In my last piece, I openly worried about a few very smart investment minds who have recently attempted to rationalize or justify the persistently high equity valuations we have seen over the past 25 years. I don’t believe that, “it’s different this time.” The modern economy doesn’t have any new magical component that makes a standard stream of cash flows any more valuable than they were 50 or 100 years ago. Nor have investors become generally more intelligent.

I think there’s a very simple explanation for the high stock market valuations since 1990: demographics. From 1981-2000, the baby boom generation came into their peak earning and investing years. Is it just coincidence that during that very same time we witnessed the largest stock market valuation bubble in history? No. In fact, there is a statistically significant correlation between demographic shifts like this and stock market valuations.

6a0133f3a4072c970b017c37501fd9970b-550wi

A few years ago a pair of research advisors to the Federal Reserve Bank of San Francisco demonstrated this link. They found that demographics (specifically, the ratio between retirement age workers to peak earning and investing age ones) is responsible for 61% of the changes in the price-to-earnings ratio of the stock market over time. Additionally, they found that when their model’s forecast p/e was off by a significant amount the real p/e consistently reverted to their forecast p/e.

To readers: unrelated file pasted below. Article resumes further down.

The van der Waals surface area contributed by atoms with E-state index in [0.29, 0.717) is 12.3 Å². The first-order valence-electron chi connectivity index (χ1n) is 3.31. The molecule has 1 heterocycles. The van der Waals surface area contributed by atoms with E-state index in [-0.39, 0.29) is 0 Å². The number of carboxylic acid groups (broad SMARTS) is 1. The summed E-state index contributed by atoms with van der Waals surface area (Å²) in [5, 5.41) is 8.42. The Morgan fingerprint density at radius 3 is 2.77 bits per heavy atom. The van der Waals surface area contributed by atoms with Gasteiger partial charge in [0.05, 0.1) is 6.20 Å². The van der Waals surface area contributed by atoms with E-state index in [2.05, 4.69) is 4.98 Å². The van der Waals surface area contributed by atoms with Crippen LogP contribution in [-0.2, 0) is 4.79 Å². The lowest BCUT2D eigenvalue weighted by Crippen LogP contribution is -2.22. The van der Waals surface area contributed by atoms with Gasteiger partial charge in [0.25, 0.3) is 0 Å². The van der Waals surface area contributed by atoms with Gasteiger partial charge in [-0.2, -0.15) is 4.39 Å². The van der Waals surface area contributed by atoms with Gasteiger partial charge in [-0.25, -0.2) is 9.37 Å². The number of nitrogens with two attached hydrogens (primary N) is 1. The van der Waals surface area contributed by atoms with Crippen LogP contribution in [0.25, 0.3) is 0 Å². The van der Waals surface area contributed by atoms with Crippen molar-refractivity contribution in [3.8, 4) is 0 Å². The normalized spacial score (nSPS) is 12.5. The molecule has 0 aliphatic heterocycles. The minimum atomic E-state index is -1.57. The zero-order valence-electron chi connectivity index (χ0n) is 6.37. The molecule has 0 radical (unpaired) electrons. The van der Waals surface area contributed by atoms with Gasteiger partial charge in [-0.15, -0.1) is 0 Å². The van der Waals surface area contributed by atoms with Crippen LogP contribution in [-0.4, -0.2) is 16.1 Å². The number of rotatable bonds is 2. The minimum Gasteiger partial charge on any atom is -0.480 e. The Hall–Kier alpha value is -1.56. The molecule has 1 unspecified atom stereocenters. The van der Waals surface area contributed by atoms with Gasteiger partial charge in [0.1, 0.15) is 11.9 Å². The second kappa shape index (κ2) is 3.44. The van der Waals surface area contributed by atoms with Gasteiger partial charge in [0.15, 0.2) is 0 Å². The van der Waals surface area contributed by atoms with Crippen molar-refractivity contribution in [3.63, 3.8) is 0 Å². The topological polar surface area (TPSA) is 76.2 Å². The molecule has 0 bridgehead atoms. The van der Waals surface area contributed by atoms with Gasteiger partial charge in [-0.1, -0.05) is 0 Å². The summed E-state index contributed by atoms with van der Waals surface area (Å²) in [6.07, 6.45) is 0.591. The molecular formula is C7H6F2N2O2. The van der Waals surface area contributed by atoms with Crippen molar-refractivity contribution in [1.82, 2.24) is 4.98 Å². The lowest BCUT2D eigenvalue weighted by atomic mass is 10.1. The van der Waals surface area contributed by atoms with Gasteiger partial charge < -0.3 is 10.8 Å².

el2011-26-1All this means is that there is a very strong relationship between the size of the generation that is currently in its peak earnings and investing years and the valuation of the stock market. Over the past 25 years we have seen the single largest generation in our nation’s history, the baby boomers, push stock market valuations higher than they have ever been. It’s not magic; it’s simple supply and demand (mainly demand).